This article is about the town in Canada. For the city in Lithuania, see Vilnius
It is the heart of a large Polish settlement in the area. “Wilno” is the Polish name for what is now the Lithuanian city of Vilnius.
Wilno is nestled in the rolling, picturesque terrain of the Madawaska valley which was largely shaped during the demise of the Laurentide ice sheet at the end of the last North American Ice Age.
Wilno is the oldest Polish settlement in Canada. The first European settlers in this area, circa 1858, were mainly of Kashubian origin from the then Prussian area of Poland. They are an integral part of what has been called the Kashubian diaspora. One of the reasons they chose this area to settle was the landscape which reminded them of their homes.
At one time, John Rudolphus Booth’s Ottawa, Arnprior and Parry Sound Railway ran through the town mainly serving the lumber industry. The former train route has now been redeveloped into a recreational path.
Wilno’s namesake was the city of Vilnius (Wilno in Polish), then in a Russian-occupied area of Polish-Lithuanian Commonwealth, now capital of Lithuania, the birthplace of Reverend Ludwik Dembski, who was a prominent community spiritual leader and town founder.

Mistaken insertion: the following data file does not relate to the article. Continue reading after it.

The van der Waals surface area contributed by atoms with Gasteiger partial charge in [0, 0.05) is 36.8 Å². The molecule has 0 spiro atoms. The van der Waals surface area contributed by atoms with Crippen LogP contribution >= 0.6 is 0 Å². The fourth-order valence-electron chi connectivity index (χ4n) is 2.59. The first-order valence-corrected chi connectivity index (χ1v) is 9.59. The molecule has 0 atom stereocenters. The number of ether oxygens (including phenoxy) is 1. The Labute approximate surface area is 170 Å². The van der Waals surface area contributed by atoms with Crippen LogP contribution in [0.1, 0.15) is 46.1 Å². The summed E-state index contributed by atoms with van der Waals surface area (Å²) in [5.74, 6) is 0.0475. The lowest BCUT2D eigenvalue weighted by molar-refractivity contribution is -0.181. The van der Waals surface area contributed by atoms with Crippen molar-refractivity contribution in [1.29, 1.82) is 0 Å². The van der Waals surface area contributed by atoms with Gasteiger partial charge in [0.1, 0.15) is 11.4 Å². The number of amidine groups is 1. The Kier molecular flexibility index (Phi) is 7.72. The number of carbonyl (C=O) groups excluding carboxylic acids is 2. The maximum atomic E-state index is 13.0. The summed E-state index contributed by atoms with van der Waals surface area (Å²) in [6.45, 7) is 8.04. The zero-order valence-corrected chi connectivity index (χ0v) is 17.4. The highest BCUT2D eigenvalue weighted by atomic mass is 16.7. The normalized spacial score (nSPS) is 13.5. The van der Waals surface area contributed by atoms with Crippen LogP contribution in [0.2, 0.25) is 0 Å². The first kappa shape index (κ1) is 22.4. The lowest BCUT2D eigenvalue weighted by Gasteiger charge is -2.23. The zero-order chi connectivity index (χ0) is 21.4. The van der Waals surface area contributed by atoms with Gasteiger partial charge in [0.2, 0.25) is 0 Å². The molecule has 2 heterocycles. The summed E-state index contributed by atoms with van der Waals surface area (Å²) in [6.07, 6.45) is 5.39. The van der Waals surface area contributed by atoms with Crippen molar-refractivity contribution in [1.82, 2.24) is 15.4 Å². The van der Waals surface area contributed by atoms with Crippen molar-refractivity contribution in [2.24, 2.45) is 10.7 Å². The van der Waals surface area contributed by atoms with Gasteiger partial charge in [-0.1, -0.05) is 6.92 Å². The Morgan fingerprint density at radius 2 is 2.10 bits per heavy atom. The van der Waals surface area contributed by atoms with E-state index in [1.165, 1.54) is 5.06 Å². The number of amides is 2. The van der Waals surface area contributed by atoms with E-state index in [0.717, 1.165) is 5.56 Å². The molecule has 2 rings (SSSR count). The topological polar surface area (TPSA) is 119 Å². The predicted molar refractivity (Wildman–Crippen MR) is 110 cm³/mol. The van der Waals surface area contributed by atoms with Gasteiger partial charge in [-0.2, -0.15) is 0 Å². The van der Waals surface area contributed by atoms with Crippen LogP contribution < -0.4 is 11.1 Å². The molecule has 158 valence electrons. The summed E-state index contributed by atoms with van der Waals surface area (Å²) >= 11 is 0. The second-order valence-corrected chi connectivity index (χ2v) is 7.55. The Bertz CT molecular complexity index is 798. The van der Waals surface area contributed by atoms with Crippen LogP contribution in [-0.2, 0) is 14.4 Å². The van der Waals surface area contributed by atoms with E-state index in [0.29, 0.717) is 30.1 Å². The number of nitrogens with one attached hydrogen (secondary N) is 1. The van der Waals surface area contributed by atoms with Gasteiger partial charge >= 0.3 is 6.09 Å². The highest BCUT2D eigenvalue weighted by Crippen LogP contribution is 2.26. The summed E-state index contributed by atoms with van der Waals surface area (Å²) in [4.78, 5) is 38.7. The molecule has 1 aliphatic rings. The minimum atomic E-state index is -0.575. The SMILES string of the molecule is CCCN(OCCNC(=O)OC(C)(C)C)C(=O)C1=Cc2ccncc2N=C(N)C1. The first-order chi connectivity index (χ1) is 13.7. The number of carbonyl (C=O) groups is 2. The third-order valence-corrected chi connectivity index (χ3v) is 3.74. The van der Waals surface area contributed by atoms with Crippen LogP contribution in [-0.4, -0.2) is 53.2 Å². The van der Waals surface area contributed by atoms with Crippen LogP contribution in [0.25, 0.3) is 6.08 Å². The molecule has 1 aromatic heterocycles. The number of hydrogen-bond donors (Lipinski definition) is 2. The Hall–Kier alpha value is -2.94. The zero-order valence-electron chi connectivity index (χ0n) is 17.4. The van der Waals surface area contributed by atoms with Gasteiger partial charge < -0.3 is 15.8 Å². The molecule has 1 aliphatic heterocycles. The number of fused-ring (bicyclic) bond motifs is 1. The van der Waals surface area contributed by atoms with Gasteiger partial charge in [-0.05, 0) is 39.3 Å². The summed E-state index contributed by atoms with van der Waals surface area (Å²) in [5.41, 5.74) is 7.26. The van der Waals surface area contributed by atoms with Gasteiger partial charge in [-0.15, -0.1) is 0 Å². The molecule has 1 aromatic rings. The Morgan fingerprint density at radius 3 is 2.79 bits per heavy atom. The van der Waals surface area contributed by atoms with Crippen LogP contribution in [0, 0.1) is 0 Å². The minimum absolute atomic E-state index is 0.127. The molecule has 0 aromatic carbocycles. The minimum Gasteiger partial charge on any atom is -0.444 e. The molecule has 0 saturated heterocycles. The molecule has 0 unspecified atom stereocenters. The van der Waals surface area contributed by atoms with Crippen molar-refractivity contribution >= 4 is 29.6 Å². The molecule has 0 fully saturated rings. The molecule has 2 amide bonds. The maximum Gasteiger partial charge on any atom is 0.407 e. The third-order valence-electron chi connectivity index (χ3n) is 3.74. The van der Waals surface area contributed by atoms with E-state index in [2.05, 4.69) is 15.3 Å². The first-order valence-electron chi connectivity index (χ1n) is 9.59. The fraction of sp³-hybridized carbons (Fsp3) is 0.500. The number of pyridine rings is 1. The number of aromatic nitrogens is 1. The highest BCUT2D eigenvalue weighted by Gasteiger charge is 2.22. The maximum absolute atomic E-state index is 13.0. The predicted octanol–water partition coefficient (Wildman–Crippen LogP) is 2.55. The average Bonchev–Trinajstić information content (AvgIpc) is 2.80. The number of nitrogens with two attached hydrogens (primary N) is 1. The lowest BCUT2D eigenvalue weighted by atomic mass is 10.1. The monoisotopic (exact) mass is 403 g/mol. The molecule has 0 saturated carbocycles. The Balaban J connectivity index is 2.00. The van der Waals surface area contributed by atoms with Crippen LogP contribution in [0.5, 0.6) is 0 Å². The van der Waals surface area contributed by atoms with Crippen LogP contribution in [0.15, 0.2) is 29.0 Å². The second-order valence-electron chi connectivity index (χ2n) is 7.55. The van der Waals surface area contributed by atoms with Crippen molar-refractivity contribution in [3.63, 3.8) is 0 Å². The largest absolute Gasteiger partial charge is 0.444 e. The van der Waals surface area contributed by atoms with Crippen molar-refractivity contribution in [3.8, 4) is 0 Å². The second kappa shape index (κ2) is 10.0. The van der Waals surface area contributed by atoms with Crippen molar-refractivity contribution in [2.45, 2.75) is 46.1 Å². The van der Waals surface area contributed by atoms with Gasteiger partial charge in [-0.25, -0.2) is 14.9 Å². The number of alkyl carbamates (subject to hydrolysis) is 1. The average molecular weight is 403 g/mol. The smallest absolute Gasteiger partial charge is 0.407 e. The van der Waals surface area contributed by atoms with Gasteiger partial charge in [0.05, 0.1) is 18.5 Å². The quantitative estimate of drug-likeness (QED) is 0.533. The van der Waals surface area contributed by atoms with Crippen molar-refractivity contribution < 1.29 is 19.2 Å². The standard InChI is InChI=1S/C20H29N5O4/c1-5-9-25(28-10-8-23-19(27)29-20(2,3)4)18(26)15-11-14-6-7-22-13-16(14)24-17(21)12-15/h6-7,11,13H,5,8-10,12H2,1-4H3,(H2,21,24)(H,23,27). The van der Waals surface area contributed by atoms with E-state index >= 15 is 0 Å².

Highway 60 forms the main route in and out of town.
- Greyhound Canada, toll-free: +1-800-661-8747. Twice a week from Pembroke, 1 hr 16 min. $14-40. (updated Jul 2018)
The town is small and everything is within walking distance. There is no public transportation.
In the lower valley of the town there is a small area celebrating the Polish culture. To the east along Highway 60 is St. Mary’s Church, which is also tied to the Polish culture.
- Polish Kashub Heritage Museum & Skansen, 1112 Wilno North Rd, Wilno, ☎+1 613-756-6937. July & Aug: daily 11AM-5PM; last two weeks of June and first two weeks of Sep: Sa Sa 11AM-5PM. Many colourful displays, the antique furniture and the rich variety of artifacts and cultural memorabilia. Suggested donation: adult $2, child $1. (updated Jun 2018)